April 30, 2003, 12:00 AM

Spurred by consumers’ adoption of broadband, rich media stages a comeback

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Higher conversions

Similarly, another manufacturer and retailer of women’s accessories who did not wish to be named performed an A/B test of rich media and reports higher conversion rates for the rich media users vs. the static media users. “The test definitely produced higher conversion rates for customers who delved deeper into the technology,” says the Internet manager for this company. “We sell expensive accessories and so the more information you can provide to the customer, the more comfortable she is buying online.” That retailer thus has made a commitment to rich media. “Virtually every product is zoomable and you can change the color with a click,” the Internet manager says.

As that experience and the experience of Dooney & Bourke show, retailers of luxury goods may be in the best position to invest in rich media today. For one thing, a recent survey shows that buyers of luxury goods turn to the web first for product information, before they read magazine articles or look at newspaper or magazine ads. And higher income consumers have wider acceptance of broadband Internet connections than the general population.

Forrester reports that average annual income for broadband users is $70,000, while for dial-up users it’s $53,200. “Broadband shoppers’ appetite for product information is nearly insatiable,” says Forrester’s “Broadband Produces Smarter Shoppers” report. They are 11% more likely than other shoppers to find zoom important and 46% more likely to create custom apparel.

Thus some retailers conclude the rich media investments are worth it. While his assessment of the efficacy of rich media is intuitive, Dembart of Dooney & Bourke believes that customers have responded to zoom and color swapping. “Our web business is 50% higher than it was last year and that’s without being listed at portals or doing banner ads,” he says. “We think it’s because people are getting a better look at individual products.”

The next step for Dooney & Bourke’s rich media presentation: The color choice box in the order form will automatically populate as the customer swaps the colors on the image. It expects that feature to be available soon.

Manufacturers, too

But it’s not just retailers who are using rich media technology to display products on the web; manufacturers are doing so also. “We’ve seen a big increase in interest from manufacturers who want to produce 3-D presentations for retailers,” says Tim Palmer, vice president of marketing for Kaon Interactive Inc., makers of 3-D technology. Some of the rich media technology is flexible enough that manufacturers can provide different presentations of the same product to different retailers. “Circuit City doesn’t want customers to come to their site and see the exact same presentation that a customer would see at the Best Buy site, for instance,” Palmer says.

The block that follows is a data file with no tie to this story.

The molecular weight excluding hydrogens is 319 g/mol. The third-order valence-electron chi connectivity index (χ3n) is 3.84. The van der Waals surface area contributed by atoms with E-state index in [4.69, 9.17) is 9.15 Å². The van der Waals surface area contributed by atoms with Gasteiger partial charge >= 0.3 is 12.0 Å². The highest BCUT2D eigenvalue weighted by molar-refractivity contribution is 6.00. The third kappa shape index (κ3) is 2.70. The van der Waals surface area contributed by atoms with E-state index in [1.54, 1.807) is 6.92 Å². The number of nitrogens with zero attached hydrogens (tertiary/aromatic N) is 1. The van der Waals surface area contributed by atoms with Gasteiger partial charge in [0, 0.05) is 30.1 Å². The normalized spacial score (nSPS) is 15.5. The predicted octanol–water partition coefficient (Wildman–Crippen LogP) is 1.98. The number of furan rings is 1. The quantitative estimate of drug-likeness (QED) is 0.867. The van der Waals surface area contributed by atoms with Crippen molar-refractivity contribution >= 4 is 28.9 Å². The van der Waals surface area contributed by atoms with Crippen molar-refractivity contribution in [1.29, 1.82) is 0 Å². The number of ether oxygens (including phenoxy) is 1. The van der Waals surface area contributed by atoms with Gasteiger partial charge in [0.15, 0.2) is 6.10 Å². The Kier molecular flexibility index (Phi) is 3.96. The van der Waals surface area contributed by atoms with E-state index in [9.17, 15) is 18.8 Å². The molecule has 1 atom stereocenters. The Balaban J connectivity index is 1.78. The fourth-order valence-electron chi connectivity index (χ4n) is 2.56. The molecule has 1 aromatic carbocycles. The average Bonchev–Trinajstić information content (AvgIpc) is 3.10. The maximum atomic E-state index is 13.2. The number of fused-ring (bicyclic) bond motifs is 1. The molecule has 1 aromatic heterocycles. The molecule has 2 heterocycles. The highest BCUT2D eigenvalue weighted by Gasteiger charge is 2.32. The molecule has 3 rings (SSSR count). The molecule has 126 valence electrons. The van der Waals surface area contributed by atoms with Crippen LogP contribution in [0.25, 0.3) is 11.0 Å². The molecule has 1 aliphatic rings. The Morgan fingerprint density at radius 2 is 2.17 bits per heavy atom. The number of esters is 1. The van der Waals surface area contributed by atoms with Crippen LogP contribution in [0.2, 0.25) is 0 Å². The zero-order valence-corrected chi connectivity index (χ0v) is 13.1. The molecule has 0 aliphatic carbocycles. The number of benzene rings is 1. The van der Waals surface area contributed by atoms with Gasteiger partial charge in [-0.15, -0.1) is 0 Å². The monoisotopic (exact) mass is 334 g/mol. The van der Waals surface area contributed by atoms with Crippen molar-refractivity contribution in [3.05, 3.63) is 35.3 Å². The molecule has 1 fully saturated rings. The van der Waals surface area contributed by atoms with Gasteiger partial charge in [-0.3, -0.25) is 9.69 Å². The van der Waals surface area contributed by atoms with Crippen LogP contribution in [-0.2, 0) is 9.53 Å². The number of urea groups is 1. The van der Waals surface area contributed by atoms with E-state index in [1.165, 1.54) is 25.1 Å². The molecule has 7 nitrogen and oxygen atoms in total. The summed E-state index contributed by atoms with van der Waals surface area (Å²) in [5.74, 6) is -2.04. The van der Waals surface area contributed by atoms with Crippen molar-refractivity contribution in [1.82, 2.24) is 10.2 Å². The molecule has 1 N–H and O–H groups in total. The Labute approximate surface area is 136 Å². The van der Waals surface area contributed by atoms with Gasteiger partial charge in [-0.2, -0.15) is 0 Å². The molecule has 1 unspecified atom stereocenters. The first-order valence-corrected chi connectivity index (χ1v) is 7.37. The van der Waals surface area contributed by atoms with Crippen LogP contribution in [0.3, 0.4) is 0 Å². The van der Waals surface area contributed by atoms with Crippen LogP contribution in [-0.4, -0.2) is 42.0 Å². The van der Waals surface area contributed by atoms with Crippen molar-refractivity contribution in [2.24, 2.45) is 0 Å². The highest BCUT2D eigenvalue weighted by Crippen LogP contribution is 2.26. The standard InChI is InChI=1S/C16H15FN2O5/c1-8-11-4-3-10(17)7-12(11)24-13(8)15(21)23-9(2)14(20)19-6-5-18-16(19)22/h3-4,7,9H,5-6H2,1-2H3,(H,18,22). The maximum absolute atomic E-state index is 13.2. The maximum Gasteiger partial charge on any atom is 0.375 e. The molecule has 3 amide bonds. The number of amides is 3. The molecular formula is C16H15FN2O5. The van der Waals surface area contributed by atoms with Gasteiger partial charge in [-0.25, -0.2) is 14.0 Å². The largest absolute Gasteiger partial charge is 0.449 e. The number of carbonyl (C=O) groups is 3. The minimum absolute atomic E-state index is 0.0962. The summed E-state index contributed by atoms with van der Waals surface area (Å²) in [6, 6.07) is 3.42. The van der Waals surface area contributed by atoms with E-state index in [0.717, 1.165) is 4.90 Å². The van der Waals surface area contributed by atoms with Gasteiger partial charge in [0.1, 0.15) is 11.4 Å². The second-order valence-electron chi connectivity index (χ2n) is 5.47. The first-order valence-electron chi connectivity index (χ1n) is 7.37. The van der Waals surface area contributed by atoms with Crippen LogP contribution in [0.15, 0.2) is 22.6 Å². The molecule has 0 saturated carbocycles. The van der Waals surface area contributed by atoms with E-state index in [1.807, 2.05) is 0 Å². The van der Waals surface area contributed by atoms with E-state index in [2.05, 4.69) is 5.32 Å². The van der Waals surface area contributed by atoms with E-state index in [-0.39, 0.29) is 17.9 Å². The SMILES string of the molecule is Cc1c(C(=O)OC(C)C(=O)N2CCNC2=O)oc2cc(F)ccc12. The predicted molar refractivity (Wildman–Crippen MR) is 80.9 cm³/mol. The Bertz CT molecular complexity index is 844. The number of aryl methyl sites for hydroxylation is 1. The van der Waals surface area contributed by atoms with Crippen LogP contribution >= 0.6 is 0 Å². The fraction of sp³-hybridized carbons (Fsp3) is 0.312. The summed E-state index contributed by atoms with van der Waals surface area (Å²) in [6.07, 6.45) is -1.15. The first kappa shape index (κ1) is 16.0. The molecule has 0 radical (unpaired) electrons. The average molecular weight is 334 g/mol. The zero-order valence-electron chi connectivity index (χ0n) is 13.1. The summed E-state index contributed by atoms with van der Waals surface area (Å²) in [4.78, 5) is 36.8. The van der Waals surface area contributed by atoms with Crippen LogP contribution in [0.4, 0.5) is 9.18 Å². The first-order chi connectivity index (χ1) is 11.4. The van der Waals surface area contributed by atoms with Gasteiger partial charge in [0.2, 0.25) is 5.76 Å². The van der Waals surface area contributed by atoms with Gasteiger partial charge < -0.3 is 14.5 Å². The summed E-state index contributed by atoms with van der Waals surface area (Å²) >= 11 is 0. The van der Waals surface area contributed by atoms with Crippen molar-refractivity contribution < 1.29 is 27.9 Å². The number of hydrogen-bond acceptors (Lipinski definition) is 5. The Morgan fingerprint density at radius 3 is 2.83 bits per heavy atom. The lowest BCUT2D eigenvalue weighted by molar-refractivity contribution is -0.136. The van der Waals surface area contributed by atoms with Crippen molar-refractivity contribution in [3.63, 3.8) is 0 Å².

Having manufacturers take the lead makes sense because of the cost to a retailer of producing 3-D presentations of all the products at a site, he says. “It would just be way too much money for retailers to buy it for all their products,” Palmer says.

Box vs. computer

Nonetheless, some retailers are spending the money for their own product presentations. 3-D technology provider Viewpoint Corp., which counts The Speigel Group’s Eddie Bauer among its customers, reports that creating a 3-D presentation can cost as little as $200 for simple QuickTime presentation to into the five figures for an elaborate 3-D presentation that allows customers to configure products or rooms of furnishings and that pulls availability information from a product database. “A 3-D presentation of a box is a lot different from a 3-D presentation of a computer that you can open up and look inside of,” says Michael Hoydich, vice president of eastern sales of Viewpoint.

Rich FX charges a set-up fee of $5,000 to $10,000 and $50 to $100 per image for rendering and hosting.

Analysts also note that the most efficient way to present rich media on a web site is to construct a database that works across channels. Such a database will then feed the correct images to the web sites for thumbnails, larger views and rich-media presentation. But the key is to make the material in the database accurate from the start. “You should take product shots that can be used across any medium,” says Burton M. Smith, vice president of strategic alliances for digital asset management company MediaBin Inc.

In fact, Smith adds, since many of the digital assets that populate web pages are only now being created, retailers should take advantage of the opportunity to get ready for rich-media presentations. “The basic blocking and tackling is still being done,” Smith says. “When retailers create their product images now, they should be thinking in terms of being able to use the images on the web site in multiple ways.” MediaBin has a relationship with Kaon to provide the rich-media portion of its services.

In spite of retailers’ growing enthusiasm for rich media, there are still voices of caution that urge careful analysis of ROI. “There’s a business case you have to prove,” says Berk of Jupiter. “And that is: Will it sell more product? How much more? And on what kind of products will this work best?” A better first step than embracing rich media, Berk says, could be a lot of still pictures of a product from different angles. “Take incremental steps,” he says. “Experiment at the high end and measure the uptick. It all comes down to whether these selling tools help push products.”


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